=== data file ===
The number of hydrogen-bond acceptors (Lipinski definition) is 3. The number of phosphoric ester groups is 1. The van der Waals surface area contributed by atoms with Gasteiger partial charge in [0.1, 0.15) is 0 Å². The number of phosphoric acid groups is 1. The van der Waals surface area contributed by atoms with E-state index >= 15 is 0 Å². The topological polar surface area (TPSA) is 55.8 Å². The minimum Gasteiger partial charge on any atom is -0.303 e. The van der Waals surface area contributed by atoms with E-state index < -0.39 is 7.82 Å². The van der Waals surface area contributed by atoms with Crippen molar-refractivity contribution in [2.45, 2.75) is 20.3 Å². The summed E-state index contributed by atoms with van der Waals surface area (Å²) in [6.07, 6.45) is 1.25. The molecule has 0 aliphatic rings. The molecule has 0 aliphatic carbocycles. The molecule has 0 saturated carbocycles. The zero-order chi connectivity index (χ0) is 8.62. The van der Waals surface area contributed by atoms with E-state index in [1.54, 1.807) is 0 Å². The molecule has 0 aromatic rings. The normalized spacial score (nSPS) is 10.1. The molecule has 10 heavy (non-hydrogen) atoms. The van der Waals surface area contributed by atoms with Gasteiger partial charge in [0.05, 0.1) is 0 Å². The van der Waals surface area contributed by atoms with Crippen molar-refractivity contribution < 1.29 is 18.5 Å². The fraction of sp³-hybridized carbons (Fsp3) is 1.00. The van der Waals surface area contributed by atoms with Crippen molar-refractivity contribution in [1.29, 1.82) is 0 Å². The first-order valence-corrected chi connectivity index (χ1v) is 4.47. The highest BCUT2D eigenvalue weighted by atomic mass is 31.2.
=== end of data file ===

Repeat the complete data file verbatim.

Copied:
The number of hydrogen-bond acceptors (Lipinski definition) is 3. The number of phosphoric ester groups is 1. The van der Waals surface area contributed by atoms with Gasteiger partial charge in [0.1, 0.15) is 0 Å². The number of phosphoric acid groups is 1. The van der Waals surface area contributed by atoms with E-state index >= 15 is 0 Å². The topological polar surface area (TPSA) is 55.8 Å². The minimum Gasteiger partial charge on any atom is -0.303 e. The van der Waals surface area contributed by atoms with E-state index < -0.39 is 7.82 Å². The van der Waals surface area contributed by atoms with Crippen molar-refractivity contribution in [2.45, 2.75) is 20.3 Å². The summed E-state index contributed by atoms with van der Waals surface area (Å²) in [6.07, 6.45) is 1.25. The molecule has 0 aliphatic rings. The molecule has 0 aliphatic carbocycles. The molecule has 0 saturated carbocycles. The zero-order chi connectivity index (χ0) is 8.62. The van der Waals surface area contributed by atoms with E-state index in [1.54, 1.807) is 0 Å². The molecule has 0 aromatic rings. The normalized spacial score (nSPS) is 10.1. The molecule has 10 heavy (non-hydrogen) atoms. The van der Waals surface area contributed by atoms with Gasteiger partial charge in [0.05, 0.1) is 0 Å². The van der Waals surface area contributed by atoms with Crippen molar-refractivity contribution < 1.29 is 18.5 Å². The fraction of sp³-hybridized carbons (Fsp3) is 1.00. The van der Waals surface area contributed by atoms with Crippen molar-refractivity contribution in [1.29, 1.82) is 0 Å². The first-order valence-corrected chi connectivity index (χ1v) is 4.47. The highest BCUT2D eigenvalue weighted by atomic mass is 31.2.